World Fantasy 2010: It was a blast.

on Sunday, October 31, 2010
World Fantasy was pretty rocking, but unfortunately I came back to three tests and a paper, all of which I was unaware of until literally an hour ago.

So I can't blog just yet. Maybe after getting some stuff done and calming down a little.


I'm in Ohio, sittin in a hotel.

on Wednesday, October 27, 2010
That's right fools. Going to World Fantasy tomorrow with my pal Jason (it starts at 3 oh boy!). So far it has already been an adventure, if by "adventure" you mean "total lack of sleep."


We left at about 11:00 to go spend the night at Jason's Uncle's house by SLC airport. See, our flights left at 6, which meant we needed to be at the airport pretty freaking early. So we were. Problem was we didn't get to said uncle's house until 1, meaning I slept from pretty much 1:30 - 3:45. That was it. All my sleep.

I then flew to Dallis for a layover and then to Columbus. Due to losing two hours, we got in Columbus at around 3:00 pm. Magical.

We got driven to our hotel (the Red Roof Inn, also the cheapest place in downtown Columbus and within easy walking distance from food and the convention) and unpacked, then traversed the treacherous Columbus landscape until we found a nice irish pub and ate a very late dinner/lunch there. Hooray!

We also found the Hyatt where the convention is going to be. It's only about two blocks away from us. No driving/bussing required!

I then came back and took a nap despite it being like 6:00. It was a weird nap. I woke up with no recollection of where I was or what was going on.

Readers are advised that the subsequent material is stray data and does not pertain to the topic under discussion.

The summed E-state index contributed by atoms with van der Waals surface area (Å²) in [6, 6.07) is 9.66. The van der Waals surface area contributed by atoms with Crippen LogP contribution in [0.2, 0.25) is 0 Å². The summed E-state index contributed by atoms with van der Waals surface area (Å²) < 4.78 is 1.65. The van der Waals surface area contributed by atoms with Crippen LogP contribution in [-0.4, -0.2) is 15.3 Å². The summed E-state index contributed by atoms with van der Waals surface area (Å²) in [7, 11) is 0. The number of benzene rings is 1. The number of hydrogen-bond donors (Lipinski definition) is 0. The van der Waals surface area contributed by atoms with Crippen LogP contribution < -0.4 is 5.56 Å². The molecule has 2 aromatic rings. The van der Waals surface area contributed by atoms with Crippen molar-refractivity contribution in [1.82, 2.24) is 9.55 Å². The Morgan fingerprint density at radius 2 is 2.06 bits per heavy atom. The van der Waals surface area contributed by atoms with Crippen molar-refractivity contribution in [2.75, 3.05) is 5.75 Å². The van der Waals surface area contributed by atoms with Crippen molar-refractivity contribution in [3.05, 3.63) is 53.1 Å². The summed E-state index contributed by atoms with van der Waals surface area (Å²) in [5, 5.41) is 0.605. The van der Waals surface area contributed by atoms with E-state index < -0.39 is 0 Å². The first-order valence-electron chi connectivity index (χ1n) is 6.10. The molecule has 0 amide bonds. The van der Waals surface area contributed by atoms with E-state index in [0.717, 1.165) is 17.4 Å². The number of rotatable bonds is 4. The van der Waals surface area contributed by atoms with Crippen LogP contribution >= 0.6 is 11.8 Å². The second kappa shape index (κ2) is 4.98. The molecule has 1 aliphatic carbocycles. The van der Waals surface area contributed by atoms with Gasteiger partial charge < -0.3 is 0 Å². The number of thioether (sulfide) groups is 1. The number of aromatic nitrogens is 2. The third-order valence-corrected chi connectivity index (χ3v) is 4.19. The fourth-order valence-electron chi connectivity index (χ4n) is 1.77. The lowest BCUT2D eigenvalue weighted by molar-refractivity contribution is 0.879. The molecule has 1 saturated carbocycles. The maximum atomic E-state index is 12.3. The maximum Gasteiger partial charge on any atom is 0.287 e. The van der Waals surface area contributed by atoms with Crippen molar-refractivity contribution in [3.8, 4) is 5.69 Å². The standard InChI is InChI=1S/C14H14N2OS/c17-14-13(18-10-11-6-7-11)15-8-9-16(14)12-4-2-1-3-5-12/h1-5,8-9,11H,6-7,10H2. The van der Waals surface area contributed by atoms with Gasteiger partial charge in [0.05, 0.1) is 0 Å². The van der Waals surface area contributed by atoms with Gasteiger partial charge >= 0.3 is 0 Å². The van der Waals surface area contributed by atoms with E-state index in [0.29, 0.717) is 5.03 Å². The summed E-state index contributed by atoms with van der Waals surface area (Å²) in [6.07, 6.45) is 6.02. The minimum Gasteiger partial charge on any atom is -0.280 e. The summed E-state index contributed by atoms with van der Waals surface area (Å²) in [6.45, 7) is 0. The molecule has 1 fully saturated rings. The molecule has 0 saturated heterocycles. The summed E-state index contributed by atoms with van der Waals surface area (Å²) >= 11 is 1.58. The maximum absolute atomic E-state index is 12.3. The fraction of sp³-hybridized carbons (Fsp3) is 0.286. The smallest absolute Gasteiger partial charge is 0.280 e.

I should have just stayed asleep, because now it is 9:00 and I'm not very tired. Actually, I'm craving caffeine. Maybe they have a soda machine somewhere in this place...

The con actually doesn't start until tomorrow at around 3:00. I have no idea how we missed this; we could have flown in tomorrow. Actually, due to the flights/plane tickets, it would have cost a lot more, but still...

I'm excited. Lots of authors and agents seem to totally dig this thing and I'm excited to meet new people (and buy their books). I actually have an alpha copy of Steelgods with me, and I have an idea at a pitch, though truthfully I'm hoping to converse more than sell. Though selling wouldn't hurt...

That's it from me. I'm kind of bored. Time to read Codex Alera until my body realizes exactly how sleep deprived it is.

Also, Word 2011 for Mac is quite good. Way better than the awful 2008 version. That is all.

Steelgods: Almost Done. World Fantasy: Almost Here

on Monday, October 25, 2010
It's almost that magical time. That magical World Fantasy time. It's also that magical time when The Might of the Steelgods book 1 will be edited and read for blastoff. Hoo-ray!

Re-reading it, I really enjoy the novel, but I can't help but notice certain sections are considerably stronger than others. This is usually due to character interaction (where when Cevan is alone he's a boring turd, but when he's with others and talking things get great), which is good to know (protip to self: keep Cevan around other people in The Gears of Anbar).

Also the pacing is a little weird, but it might be just me. I honestly have problems forcing myself to stop reading, but the overall quality of the pacing and writing certain differs in sections. I have a feeling the final 1/3rd is considerably stronger than the middle 1/3rd (but then again, it is act 3 where everything happens, so...).

I also have no idea how to fix this if it is in case. That's what alpha readers are for, I guess.

It'll be done tomorrow. That's my goal, anyway. I'll probably do one final read-through skim on the plane to Ohio (and back) for spelling and grammar errors, then start printing it. By then it'll be November so Deadly Clouds will be going on in all its glory and horror.

Oh yeah. World Fantasy. Gonna be fun. Not going to stress out about it. Just going to enjoy myself. That's the plan, anyway.


Alpha Readers Wanted! The Might of the Steelgods

on Thursday, October 21, 2010